- Buy water-saving, energy-efficient appliances, such as dishwashers and clothes washers. Look for the EnergyGuide on the label of the appliance.
In the bathroom:
- Use a low-flush toilet that uses very little water.
- Do not take baths. Take short showers instead. Baths use a lot more water (about 20 gallons [76 l]) than showers (about 14 gallons [53 l]).
- Use an ultra-low-flow showerhead that uses far less water than regular showerheads.
- Never leave the water running while you brush your teeth. Wet your toothbrush, turn the water off, and then turn it on again only when you need to rinse.
- Place a bucket in the bathtub when you take a shower and use it to catch extra water that flows from the showerhead; use this water for other things.
In the kitchen:
- Use a water-saving dishwasher. Run the dishwasher only when it is full, not when it's half empty.
- Use two trays to hand-wash dishes. Use one with soapy water, and the other with rinse water. Then you don't have to keep the water running when you wash and rinse the dishes.
- Save “extra” running water. If it takes a while for the water coming from your faucet to get hot, capture the cooler water in a container and save it to use for something else, like watering plants.
- Do the same for cold water. If it takes a while for your tap water to run cold, save the too-warm water for other uses. For example, collect it in a bottle or pitcher and place it in the refrigerator in order to have cold drinking water.
- Start a compost pile for vegetable waste instead of putting it down the garbage disposal. These devices need lots of water to work properly.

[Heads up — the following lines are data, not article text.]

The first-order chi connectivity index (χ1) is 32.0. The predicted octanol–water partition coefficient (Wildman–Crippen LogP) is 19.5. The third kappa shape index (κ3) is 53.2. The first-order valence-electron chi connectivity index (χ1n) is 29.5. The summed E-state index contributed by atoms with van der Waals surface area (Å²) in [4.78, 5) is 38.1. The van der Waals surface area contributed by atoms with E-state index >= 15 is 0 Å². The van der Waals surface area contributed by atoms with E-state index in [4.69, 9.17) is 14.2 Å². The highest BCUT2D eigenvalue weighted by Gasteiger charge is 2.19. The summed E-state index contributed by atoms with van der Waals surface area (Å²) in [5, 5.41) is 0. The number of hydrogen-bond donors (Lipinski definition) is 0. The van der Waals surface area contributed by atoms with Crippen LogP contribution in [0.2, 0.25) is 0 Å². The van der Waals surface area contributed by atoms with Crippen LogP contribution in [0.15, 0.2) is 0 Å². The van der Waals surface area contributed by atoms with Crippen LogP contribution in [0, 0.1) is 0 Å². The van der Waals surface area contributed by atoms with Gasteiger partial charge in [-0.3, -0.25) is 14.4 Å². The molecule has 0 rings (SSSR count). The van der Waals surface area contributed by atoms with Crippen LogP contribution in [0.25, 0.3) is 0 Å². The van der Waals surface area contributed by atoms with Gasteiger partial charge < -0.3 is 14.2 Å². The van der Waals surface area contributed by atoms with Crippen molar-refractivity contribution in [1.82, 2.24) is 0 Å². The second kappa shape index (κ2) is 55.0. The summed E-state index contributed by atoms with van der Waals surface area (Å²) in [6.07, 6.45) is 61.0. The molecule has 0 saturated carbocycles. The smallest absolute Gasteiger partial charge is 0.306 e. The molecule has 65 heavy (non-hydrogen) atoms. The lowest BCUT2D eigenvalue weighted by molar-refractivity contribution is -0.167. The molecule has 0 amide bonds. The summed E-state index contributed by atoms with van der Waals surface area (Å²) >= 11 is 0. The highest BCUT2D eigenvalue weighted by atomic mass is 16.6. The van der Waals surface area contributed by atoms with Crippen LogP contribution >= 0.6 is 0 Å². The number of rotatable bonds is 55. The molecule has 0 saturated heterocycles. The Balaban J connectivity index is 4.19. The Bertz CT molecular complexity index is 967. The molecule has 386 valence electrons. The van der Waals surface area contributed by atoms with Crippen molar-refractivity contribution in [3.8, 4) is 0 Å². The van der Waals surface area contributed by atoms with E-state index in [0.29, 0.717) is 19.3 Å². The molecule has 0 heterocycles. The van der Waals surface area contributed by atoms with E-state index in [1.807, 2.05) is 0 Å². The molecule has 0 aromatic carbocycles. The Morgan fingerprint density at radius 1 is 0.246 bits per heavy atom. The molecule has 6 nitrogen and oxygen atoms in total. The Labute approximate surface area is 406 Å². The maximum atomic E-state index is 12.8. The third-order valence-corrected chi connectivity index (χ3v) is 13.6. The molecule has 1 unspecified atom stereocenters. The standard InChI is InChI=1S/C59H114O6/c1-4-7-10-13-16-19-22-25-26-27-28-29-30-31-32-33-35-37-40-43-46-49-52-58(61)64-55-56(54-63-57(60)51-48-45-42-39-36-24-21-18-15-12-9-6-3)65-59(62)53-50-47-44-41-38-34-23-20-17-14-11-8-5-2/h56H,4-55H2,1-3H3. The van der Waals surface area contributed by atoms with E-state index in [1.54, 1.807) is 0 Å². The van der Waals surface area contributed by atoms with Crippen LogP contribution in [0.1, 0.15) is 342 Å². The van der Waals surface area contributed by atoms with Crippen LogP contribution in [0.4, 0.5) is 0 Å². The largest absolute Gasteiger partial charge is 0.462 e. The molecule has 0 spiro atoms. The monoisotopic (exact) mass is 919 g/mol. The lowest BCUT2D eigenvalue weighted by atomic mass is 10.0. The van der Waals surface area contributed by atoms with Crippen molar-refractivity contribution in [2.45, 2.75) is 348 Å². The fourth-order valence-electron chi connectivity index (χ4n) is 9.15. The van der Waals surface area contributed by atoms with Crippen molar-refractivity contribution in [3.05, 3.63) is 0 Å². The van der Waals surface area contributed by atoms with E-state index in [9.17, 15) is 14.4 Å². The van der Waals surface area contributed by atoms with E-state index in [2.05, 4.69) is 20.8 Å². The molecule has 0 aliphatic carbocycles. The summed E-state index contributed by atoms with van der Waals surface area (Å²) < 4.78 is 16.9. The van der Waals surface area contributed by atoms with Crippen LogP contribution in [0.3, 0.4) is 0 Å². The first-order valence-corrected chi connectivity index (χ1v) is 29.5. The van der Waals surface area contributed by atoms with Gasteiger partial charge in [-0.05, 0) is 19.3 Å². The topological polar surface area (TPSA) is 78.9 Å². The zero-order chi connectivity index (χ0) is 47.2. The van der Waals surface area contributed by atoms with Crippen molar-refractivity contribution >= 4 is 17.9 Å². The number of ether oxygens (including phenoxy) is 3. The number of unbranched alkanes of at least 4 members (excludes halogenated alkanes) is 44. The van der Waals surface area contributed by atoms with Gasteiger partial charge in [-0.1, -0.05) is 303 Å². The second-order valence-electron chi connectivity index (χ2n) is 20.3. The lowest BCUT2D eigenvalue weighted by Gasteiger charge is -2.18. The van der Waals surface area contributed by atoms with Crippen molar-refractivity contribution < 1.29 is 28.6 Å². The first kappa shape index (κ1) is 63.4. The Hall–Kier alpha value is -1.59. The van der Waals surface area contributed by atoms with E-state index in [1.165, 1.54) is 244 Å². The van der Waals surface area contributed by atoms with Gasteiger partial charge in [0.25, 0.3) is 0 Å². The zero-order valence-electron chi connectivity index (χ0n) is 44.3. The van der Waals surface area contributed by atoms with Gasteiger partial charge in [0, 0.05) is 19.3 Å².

In the laundry room:
- Use a water-saving clothes washer, if possible.
- Use your clothes washer only when you have enough for a full load.
Outdoors and in the garden:
- Plant only native or drought-tolerant plants in your garden. Once they are growing well, these kinds of plants generally do not need to be watered to stay alive.
- Use drip irrigation in your garden to apply water directly to plant roots. This reduces evaporation and saves water, while keeping your plants healthy.
- Use mulch on your garden to hold moisture in the soil.
- Keep your grass lawn 3 inches (7.6 cm) tall. This allows grass to grow deeper roots, which retain moisture.
- Avoid using lawn sprinklers, which waste more water than ever reaches the plants’ roots. If you must water, do it in a few short sessions and apply the water close to the roots.
- Wash your car with your saved water for nondrinking purposes or take it to a professional car wash. Most recycle the water they use.
If your area experiences a severe drought, make sure you follow all the rules and guidelines set by your local or state government to save water. These rules, instituted for the specific drought predicted for your area, will be sent out by mail to all residents and/or communicated by your local TV stations and newspapers. These rules are not intended to make your life difficult. They are intended to make sure that you and your neighbors do not run out of water completely.
Learn that you should never waste water. It's precious. Your life depends on it!